When asked why he set up branches of his bank in remote areas, Amzad Hossain explained his philosophy behind it.

“Banks are city centric because they want to make quick profit. But if you look closely, these banks are setting up in business hubs, they are making quick profit, but they are also gaining quick defaulters. Whereas, the amount of resource/money in the villages can potentially gain Banking business and the risk of defaulters will be much less. And in the absence of banks, micro credit companies, MLM companies, loan sharks prey on the poor rural people. The rate of interest they impose start from 25 percent and go up.”

“So, I thought if I set up a branch there and keep the rate of interest in the single digit. This will be good for the people and the bank can also operate risk free,” he added.

So, how are the branches performing, I asked?

“After I opened up these branches in the villages, they are performing no less than city branches. And I have to reiterate, there is no risk,” he assuredly said.

I asked him how is his bank doing well. Is the profit based purely on the villages?

“We wanted to make the bank customer centric. We wanted to get to the real customers. The bottom line was making a customer friendly bank. When I was in America I used to bank in The Commerce Bank (which is currently known as TD Bank, owned by the Canada Trust). This was the most customer friendly bank in America. The way it became customer friendly was by making the bank 9am to 9pm and 7 days a week. The extended support attracted the clients.”

“People are getting engrossed in using technologies very fast. But people still value human contact. It has value and it cannot be ignored. That’s why for SBAC Bank, technology is important, its indispensable, but we decided to always value the human element and give priority to it.”

“We don’t only want to be a manager for our customers – we also want to be their partner and advisor. We want to be in sync with the customer. We want to provide customers hi-tech services and we also want them to be able to shake hands and drink tea with people when they visit our branches,” said Amzad Hossain.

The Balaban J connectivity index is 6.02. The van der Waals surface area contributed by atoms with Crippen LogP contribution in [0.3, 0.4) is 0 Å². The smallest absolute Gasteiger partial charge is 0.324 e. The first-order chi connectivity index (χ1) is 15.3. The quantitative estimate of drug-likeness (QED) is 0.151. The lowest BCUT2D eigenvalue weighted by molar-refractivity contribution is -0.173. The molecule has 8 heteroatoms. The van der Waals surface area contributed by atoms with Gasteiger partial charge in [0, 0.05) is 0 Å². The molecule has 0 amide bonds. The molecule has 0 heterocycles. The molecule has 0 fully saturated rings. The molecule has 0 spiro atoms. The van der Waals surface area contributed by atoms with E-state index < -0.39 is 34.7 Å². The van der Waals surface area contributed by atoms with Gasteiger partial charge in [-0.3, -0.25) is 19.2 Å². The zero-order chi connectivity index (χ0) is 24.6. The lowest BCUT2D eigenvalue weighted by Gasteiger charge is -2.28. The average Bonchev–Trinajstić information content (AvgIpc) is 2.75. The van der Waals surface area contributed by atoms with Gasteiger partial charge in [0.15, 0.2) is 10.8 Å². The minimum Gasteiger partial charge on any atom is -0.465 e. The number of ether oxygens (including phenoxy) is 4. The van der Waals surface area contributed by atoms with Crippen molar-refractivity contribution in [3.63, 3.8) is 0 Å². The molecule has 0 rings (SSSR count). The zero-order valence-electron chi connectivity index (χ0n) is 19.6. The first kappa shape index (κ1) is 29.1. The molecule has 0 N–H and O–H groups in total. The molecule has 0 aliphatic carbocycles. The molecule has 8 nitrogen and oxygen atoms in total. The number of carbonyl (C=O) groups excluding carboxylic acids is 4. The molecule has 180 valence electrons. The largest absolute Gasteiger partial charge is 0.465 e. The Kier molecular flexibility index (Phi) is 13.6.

He also talked about the story behind starting the SBAC Bank.

“In 2012, when I was in the US, our Honorable Prime Minister (Sheikh Hasina) went there to attend a UN session. She asked me why I was there. I told her that I had left the country after the brutal death of my brother (who was an activist of Bangladesh Awami League) on the Khulna Bagerhat highway, just beside our home. Then I was the leader of New York Business Owners’ Association. At that time she told her team ‘please assist them to start a bank they want. This project should not face the hurdle of bureaucracy’. And she instructed one of his Advisors to look after it so the starting of the bank can be smooth. ‘If you see that they are facing problems then you must inform me,’ she told him.”

“Later when (approved) bank names were being declared and our bank was not in the list, the Prime Minister called the people who had been present in that meeting and asked them why this bank wasn’t in the list. The next day, a list of 6 banks were published as the approved banks, with our bank’s name on the top,” Amzad Hossain recollected.

“So, what is your vision for the future?” I asked.
“I have made 4 unions poverty free. I want to extend this to beyond my immediate locality. I feel that there are many places around my locality that could benefit from my contribution. And I want to contribute. I want to make the whole area poverty free,” he said.

“When do you envision this will happen?”

I think in the next 5 to 7 years, I will be able to go near the goal. However, I am often immensely bothered by the bureaucracy that you have to go through; in my case even after direct support from the highest level of the Government. But I will not go into that. What I want to say is this: I think if certain problems are handled strictly by the government, then you can build industries anywhere in Bangladesh. If you have electricity, a strong management and the will to spend some time in the rural areas, then it is possible. I would like to do more. All you need is very strict implementation of the rule of law.